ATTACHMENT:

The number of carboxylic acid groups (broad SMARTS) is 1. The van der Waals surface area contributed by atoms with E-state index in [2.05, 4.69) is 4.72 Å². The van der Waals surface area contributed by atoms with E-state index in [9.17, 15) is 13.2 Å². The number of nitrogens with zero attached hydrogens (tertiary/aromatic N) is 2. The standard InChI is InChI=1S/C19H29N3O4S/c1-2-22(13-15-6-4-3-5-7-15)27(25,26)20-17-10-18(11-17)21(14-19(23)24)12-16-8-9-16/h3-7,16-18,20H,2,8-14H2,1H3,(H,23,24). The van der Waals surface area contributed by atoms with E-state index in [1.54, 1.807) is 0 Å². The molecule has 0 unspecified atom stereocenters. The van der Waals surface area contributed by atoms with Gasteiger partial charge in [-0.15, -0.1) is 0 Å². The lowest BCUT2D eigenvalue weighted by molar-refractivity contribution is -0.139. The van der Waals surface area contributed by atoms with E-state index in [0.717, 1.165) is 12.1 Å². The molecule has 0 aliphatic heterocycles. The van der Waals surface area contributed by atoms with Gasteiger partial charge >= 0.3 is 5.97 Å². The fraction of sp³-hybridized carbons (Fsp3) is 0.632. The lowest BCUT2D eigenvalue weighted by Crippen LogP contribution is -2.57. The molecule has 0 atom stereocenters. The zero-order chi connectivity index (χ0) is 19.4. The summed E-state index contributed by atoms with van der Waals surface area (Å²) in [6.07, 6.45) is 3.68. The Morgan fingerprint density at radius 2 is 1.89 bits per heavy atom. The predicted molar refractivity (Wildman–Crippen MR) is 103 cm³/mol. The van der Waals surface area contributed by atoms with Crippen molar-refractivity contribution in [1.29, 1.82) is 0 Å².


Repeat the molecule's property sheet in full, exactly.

The number of carboxylic acid groups (broad SMARTS) is 1. The van der Waals surface area contributed by atoms with E-state index in [2.05, 4.69) is 4.72 Å². The van der Waals surface area contributed by atoms with E-state index in [9.17, 15) is 13.2 Å². The number of nitrogens with zero attached hydrogens (tertiary/aromatic N) is 2. The standard InChI is InChI=1S/C19H29N3O4S/c1-2-22(13-15-6-4-3-5-7-15)27(25,26)20-17-10-18(11-17)21(14-19(23)24)12-16-8-9-16/h3-7,16-18,20H,2,8-14H2,1H3,(H,23,24). The van der Waals surface area contributed by atoms with E-state index in [1.54, 1.807) is 0 Å². The molecule has 0 unspecified atom stereocenters. The van der Waals surface area contributed by atoms with Gasteiger partial charge in [-0.15, -0.1) is 0 Å². The lowest BCUT2D eigenvalue weighted by molar-refractivity contribution is -0.139. The van der Waals surface area contributed by atoms with E-state index in [0.717, 1.165) is 12.1 Å². The molecule has 0 aliphatic heterocycles. The van der Waals surface area contributed by atoms with Gasteiger partial charge >= 0.3 is 5.97 Å². The fraction of sp³-hybridized carbons (Fsp3) is 0.632. The lowest BCUT2D eigenvalue weighted by Crippen LogP contribution is -2.57. The molecule has 0 atom stereocenters. The zero-order chi connectivity index (χ0) is 19.4. The summed E-state index contributed by atoms with van der Waals surface area (Å²) in [6.07, 6.45) is 3.68. The Morgan fingerprint density at radius 2 is 1.89 bits per heavy atom. The predicted molar refractivity (Wildman–Crippen MR) is 103 cm³/mol. The van der Waals surface area contributed by atoms with Crippen molar-refractivity contribution in [1.29, 1.82) is 0 Å².